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LightRecycle Expands to Include All Lighting Products in B.C.

VANCOUVER, BRITISH COLUMBIA — (Marketwire) — 09/24/12 — British Columbia will have Canada-s first comprehensive program to recycle all lighting products without charge, starting October 1.

LightRecycle is a non-profit program to recycle lighting products in British Columbia. Since 2010, LightRecycle has accepted residential-use fluorescent lights at collection sites across the province. The expanded LightRecycle program now accepts all lighting products for recycling without charge, including all types of lights (bulbs and tubes), ballasts and lighting fixtures used in residential, institutional, commercial and industrial applications.

LightRecycle has two separate collection system channels – an expanding consumer collection network for residential-use lighting products and a new large volume generator collection network for lighting products used in industrial, commercial and institutional applications. Examples of large volume generators include contractors, businesses, relampers, schools, hospitals, building managers and more. Each channel has specific collection options available based on the type and volume of products to be recycled.

“LightRecycle is one of 14 industry-managed recycling programs in the province that reinforces British Columbia-s position as North America-s leader in environmental stewardship and recycling,” said Brock Macdonald, CEO of the Recycling Council of British Columbia. “Expanding the program to include all lighting products from all sectors means that fewer recyclable materials will end up in landfill.”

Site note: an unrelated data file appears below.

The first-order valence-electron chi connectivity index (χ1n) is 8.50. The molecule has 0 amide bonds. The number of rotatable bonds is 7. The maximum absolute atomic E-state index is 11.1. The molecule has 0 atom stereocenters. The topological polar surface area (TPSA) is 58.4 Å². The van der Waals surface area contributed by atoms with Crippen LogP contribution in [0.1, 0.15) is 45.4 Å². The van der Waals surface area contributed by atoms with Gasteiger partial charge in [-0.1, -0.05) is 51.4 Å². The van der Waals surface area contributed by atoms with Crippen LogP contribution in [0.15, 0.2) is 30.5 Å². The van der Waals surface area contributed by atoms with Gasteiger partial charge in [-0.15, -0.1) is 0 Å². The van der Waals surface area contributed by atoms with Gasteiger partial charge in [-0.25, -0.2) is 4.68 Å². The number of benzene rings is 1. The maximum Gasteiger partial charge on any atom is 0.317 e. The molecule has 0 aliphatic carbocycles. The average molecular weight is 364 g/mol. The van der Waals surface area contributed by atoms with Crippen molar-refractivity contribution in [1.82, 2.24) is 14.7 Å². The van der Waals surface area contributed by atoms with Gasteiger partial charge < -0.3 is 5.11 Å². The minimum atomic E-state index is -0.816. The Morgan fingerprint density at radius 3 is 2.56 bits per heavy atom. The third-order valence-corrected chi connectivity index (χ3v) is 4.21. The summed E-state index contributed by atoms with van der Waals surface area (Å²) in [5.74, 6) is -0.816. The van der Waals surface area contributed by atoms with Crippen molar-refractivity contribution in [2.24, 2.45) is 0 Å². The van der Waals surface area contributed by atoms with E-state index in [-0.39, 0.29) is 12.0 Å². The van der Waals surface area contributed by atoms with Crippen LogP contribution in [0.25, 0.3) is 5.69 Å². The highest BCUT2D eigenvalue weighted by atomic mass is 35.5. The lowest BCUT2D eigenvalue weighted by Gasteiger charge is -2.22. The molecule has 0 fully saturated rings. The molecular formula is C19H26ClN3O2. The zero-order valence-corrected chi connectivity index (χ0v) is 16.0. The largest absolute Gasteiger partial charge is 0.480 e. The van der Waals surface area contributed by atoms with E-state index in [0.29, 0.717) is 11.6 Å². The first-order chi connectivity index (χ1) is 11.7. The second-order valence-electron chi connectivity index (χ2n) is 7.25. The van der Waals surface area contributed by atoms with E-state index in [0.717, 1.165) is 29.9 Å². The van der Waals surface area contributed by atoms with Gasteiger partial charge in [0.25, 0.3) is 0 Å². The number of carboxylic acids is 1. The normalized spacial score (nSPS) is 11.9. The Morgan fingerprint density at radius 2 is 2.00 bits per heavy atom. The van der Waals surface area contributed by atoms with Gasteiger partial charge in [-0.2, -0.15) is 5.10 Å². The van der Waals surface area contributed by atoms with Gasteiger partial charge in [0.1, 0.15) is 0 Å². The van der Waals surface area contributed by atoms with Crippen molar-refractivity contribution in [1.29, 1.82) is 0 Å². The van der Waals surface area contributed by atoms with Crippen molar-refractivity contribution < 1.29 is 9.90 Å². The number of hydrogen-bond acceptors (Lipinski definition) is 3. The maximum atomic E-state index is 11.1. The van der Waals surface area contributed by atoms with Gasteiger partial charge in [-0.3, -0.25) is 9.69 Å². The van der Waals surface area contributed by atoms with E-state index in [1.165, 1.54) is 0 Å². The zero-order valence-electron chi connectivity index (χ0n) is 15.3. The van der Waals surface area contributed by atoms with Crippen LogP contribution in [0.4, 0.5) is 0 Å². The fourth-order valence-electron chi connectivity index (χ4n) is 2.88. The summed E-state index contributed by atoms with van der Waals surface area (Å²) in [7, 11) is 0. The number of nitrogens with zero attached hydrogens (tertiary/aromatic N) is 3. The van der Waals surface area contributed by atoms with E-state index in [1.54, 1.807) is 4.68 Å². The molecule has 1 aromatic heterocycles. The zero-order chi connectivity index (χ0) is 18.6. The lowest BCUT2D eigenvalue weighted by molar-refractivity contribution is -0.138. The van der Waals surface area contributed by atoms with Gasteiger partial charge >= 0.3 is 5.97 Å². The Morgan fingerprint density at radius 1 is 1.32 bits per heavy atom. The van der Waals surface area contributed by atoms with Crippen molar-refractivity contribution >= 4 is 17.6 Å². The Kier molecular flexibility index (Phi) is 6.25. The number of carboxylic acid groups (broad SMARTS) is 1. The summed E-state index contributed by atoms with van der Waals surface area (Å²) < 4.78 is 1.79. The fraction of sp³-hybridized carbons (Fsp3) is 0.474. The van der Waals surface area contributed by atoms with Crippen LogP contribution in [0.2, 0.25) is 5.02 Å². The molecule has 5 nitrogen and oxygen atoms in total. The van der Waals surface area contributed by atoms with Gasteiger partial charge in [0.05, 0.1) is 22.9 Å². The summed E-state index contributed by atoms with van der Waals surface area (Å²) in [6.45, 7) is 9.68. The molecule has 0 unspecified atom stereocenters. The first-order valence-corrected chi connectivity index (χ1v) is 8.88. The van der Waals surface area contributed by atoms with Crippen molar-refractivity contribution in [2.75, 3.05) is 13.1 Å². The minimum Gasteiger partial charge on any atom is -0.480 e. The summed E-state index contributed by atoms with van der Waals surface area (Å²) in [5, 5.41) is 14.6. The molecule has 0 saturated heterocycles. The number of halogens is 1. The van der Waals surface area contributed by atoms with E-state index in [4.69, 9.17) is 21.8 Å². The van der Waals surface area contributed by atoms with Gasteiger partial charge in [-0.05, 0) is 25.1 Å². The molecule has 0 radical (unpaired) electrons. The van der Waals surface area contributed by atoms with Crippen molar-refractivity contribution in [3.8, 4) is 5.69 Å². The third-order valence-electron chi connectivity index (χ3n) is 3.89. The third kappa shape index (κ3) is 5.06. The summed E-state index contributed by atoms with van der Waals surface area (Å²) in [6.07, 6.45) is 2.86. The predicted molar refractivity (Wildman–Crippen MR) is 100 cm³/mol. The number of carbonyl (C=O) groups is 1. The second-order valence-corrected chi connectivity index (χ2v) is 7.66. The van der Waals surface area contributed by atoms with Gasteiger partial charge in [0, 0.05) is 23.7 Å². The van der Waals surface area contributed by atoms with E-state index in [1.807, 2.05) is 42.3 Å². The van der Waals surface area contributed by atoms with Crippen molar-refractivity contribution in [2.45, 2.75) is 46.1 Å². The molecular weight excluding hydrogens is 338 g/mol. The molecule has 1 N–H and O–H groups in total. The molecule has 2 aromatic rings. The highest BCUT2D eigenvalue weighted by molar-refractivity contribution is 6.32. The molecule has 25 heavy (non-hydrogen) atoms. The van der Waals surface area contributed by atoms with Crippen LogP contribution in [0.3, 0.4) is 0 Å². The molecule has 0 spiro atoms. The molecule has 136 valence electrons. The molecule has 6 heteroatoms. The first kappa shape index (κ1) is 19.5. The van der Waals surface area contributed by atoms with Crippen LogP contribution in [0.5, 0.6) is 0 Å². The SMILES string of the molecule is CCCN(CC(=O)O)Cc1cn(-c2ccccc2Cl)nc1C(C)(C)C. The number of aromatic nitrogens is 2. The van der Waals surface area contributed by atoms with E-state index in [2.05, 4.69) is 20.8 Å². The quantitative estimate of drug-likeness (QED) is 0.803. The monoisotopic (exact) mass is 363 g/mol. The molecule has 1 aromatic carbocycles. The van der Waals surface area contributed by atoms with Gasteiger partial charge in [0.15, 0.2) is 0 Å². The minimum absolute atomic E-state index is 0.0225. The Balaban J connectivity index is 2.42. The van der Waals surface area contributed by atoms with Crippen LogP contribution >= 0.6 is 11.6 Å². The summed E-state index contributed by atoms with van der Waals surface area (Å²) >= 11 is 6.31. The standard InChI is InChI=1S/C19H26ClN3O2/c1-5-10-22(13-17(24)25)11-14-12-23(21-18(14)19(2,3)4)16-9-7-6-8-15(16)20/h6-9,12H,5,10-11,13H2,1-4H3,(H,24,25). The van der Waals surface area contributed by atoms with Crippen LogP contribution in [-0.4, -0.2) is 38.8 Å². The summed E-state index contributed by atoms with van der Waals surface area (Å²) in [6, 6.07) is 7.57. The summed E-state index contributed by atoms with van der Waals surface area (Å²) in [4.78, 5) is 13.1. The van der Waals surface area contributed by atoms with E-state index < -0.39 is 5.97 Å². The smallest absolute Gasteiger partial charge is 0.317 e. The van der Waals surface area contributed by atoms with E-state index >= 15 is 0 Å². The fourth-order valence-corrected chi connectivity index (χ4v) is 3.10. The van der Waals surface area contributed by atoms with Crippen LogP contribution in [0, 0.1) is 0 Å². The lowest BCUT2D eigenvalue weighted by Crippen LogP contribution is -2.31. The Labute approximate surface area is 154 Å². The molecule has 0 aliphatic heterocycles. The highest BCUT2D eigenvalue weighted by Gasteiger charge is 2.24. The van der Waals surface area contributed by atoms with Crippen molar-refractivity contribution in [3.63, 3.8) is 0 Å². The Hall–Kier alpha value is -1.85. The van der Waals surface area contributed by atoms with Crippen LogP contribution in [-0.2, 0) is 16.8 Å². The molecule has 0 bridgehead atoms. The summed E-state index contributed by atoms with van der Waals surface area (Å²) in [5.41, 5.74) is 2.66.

The expanded LightRecycle covers lights (bulbs and tubes), ballasts and lighting fixtures. All types of lights are accepted under both channels, including fluorescent tubes, compact fluorescent lights (CFLs), halogen and incandescent bulbs, light emitting diodes (LEDs) and high intensity discharge lamps (HID).

A lighting fixture is any product with a primary purpose to provide light. Common examples of residential-use lighting fixtures include floor lamps, chandeliers, table lamps, ceiling lights, flashlights and Christmas lights. Examples of fixtures that will be recycled by large volume generators include street lights and large outdoor flood lights.

There are more than 200 collection sites for consumers to drop off their burnt-out lights (bulbs and tubes) and over 80 collection sites across the province for consumers to drop off their old or broken lighting fixtures. There is no charge to drop off lighting products for recycling.

The LightRecycle program includes a growing network of over 40 collection sites for large volume generators that will accept less than a pallet of lights without charge. Large volume generators can also consolidate a pallet or more of whole lights or drums of crushed lights, in accordance with the program-s packaging requirements, to qualify for a free pick-up service.